Begin with a pilot project and monitor the end-user experience. User satisfaction will be an important factor in the success of your project. If your solution doesn't meet users' performance expectations, it risks being shelved or abandoned.
VMware and Citrix are the VDI market leaders, but be sure to research other vendors for features that might work better in your environment. As you evaluate VDI options and narrow your choices, look for scalability and flexibility in case you decide to expand the implementation in the future.
It's fairly simple to scale up from 50 users to 100 users, but things can get complicated after that. If your pilot is successful and you want to expand, but your solution doesn't scale well, you might have to start over with a different architecture or solution - and, essentially, another pilot project.
VDI is acceptable only if provides a functional or financial benefit to your organization, where cost is usually the greatest factor. Consider both the initial and long-term costs, including licensing, storage and network infrastructure elements. This guide to calculating ROI from VDI is a good place to start. If you've already narrowed your choices down to a few preferred vendors, use their planning tools as well.
To reduce IT costs even further, employ VDI automation tools that streamline deployment, distribution and updates. If you run Hyper-V, for example, Microsoft provides a library of scripts with Windows Server 2012 R2, as well as Hyper-V Cmdlets for Windows PowerShell online. VirtualizationAdmin.com is also a useful information source on automation tools. Check out the HP Sizing Tool, tools for Microsoft App-V and VMWare Workstation and more.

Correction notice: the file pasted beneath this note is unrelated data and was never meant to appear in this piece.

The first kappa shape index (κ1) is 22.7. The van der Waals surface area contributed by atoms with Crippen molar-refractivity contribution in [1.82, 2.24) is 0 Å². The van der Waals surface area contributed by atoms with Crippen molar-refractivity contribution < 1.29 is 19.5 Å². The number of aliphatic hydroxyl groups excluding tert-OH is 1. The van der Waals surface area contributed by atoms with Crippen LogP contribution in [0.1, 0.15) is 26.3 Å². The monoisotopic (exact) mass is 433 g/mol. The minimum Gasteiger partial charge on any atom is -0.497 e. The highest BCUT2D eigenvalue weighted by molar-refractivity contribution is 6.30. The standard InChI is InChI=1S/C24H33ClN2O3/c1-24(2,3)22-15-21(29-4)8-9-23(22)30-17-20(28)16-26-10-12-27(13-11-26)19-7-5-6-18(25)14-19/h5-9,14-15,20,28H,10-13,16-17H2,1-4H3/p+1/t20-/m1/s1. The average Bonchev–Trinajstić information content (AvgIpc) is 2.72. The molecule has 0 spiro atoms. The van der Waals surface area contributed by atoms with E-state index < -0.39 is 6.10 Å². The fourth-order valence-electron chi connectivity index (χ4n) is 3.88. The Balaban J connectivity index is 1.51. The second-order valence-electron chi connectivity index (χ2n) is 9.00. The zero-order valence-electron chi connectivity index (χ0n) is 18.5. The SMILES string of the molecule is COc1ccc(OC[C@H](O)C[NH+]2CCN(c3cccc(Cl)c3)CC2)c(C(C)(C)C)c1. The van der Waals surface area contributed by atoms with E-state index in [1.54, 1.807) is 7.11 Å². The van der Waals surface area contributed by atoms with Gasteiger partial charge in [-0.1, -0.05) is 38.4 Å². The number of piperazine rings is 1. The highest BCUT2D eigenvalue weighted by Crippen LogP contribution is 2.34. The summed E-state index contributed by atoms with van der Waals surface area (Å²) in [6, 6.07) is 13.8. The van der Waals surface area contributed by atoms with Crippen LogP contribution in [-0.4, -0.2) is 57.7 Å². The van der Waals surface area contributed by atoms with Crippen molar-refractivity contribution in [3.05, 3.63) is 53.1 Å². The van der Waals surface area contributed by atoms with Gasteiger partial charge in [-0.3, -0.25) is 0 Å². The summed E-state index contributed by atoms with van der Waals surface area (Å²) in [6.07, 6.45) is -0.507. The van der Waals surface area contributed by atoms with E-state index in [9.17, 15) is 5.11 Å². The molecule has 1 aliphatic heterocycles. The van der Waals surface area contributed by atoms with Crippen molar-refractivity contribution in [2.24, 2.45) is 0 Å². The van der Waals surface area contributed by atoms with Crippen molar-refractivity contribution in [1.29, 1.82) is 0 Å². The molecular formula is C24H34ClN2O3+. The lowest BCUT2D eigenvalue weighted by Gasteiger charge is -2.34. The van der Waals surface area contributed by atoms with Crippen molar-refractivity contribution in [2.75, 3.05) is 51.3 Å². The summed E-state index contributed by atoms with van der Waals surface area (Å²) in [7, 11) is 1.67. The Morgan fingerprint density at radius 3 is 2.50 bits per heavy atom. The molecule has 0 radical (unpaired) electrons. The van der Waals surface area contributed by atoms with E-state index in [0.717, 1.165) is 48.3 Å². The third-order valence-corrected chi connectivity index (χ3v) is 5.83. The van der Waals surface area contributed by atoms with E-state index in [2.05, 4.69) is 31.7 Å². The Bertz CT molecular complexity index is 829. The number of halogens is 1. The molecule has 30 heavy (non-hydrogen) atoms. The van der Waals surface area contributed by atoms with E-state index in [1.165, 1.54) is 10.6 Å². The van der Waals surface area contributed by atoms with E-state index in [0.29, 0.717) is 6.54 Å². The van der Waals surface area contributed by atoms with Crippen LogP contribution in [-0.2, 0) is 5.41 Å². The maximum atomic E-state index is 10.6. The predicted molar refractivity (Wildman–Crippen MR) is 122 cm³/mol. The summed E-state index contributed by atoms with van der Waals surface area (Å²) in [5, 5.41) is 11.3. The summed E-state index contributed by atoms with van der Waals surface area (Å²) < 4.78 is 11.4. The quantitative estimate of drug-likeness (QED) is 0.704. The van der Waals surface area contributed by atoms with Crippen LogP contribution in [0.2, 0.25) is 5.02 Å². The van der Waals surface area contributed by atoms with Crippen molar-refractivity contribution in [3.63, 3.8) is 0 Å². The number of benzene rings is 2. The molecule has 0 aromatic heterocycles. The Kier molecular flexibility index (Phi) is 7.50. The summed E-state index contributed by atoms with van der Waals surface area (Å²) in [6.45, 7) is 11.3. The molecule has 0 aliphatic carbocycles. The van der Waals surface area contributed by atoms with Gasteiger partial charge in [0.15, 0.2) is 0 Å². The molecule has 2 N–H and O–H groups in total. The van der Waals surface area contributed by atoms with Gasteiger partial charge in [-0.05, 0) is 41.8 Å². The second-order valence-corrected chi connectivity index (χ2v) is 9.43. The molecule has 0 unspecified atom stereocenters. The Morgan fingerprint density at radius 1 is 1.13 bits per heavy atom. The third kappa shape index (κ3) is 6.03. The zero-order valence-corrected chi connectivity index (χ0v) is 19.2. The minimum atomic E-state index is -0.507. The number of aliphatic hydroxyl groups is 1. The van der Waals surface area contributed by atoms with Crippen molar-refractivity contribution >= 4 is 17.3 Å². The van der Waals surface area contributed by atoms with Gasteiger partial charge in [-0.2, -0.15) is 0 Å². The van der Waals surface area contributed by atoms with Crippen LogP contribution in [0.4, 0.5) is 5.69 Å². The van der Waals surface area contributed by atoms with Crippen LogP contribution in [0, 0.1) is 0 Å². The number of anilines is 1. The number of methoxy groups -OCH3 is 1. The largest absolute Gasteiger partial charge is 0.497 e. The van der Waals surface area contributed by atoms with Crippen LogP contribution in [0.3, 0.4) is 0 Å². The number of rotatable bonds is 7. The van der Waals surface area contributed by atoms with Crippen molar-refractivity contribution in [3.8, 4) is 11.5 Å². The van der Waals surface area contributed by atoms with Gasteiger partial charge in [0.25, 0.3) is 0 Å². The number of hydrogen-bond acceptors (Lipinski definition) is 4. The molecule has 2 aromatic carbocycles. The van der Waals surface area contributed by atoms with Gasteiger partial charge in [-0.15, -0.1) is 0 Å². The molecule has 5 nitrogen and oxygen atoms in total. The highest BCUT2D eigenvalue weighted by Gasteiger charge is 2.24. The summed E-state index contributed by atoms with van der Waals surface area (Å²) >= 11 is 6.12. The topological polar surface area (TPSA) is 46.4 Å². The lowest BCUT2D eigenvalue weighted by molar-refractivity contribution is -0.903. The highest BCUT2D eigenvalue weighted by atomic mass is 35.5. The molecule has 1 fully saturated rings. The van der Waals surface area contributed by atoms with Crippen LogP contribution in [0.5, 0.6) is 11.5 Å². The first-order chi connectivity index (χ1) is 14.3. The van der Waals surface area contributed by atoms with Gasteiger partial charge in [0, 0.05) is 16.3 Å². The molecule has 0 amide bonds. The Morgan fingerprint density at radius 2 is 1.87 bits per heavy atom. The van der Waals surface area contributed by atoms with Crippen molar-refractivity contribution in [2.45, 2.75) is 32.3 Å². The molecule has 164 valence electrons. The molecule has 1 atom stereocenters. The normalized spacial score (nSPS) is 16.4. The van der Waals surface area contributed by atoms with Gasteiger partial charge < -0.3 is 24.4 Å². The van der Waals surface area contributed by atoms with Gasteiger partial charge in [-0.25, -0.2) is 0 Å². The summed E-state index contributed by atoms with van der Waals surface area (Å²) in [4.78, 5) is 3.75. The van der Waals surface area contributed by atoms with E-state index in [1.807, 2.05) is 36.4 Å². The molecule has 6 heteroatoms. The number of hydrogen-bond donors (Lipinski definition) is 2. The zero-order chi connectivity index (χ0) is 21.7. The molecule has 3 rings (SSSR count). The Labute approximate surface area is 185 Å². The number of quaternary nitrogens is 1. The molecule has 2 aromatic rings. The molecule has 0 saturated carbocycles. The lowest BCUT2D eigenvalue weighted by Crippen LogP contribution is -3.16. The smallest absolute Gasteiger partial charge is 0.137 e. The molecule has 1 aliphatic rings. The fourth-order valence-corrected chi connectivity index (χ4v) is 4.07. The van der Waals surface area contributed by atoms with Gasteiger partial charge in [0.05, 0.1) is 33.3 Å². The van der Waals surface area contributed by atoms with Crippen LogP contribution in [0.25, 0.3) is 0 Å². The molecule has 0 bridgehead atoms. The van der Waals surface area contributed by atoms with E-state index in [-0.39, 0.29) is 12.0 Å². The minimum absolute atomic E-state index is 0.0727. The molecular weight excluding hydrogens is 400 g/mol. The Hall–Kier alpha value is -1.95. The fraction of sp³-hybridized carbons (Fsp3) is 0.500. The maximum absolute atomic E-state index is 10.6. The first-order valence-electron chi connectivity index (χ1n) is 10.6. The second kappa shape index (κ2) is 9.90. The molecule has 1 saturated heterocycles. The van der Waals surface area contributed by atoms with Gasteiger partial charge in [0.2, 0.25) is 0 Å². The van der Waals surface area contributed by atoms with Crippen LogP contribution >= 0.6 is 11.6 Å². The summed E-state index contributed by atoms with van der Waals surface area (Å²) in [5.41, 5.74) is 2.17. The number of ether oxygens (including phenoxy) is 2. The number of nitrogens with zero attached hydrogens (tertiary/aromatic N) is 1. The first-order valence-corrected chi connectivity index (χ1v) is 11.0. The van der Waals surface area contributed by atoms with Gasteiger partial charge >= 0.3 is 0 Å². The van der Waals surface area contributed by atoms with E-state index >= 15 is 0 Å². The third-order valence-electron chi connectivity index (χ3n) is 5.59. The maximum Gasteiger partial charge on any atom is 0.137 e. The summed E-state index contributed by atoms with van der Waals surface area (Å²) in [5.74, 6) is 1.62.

Alternatives: Decoupling Applications and Desktop-as-a-Service
Mobile users with ultra-thin laptops or tablets want to use those devices with all the perky features that come with them - so much so that they're willing to bring their own devices to work. VDI can pose a challenge in forcing those users to access a virtual Windows desktop remotely.
For those particular users, your organization could consider moving applications to the cloud, subscribing to Software-as-a-Service (SaaS), or virtualizing applications that can then run on any device or platform. VMware Horizon Workspace, part of the Horizon Suite, is one option to provide mobile workers with VDI.
Another possibility is a hosted VDI solution, also known as Desktop-as-a-Service. With DaaS, you host virtual desktops in the cloud, either in-house in a private cloud or through some third-party provider. The benefit of using a third party comes from offloading IT of the responsibility for maintaining back-end technology, such as load balancing, resource provisioning, and network problem-solving. Instead, IT can focus on managing clients, their virtual desktops and their applications.
Kim Lindros is a content, online curricula and classroom training developer with a background in project management. She has also contributed to several books on Windows technologies and applications and IT certification. Ed Tittel is afreelance writer and consultant who specializes in Web markup languages, information security and Windows OSes. Minnick and Tittel are the authors of the forthcoming book Beginning Programming with HTML5 and CSS3 For Dummiesas well as numerous other books.
Read more about desktop virtualization in CIO's Desktop Virtualization Drilldown.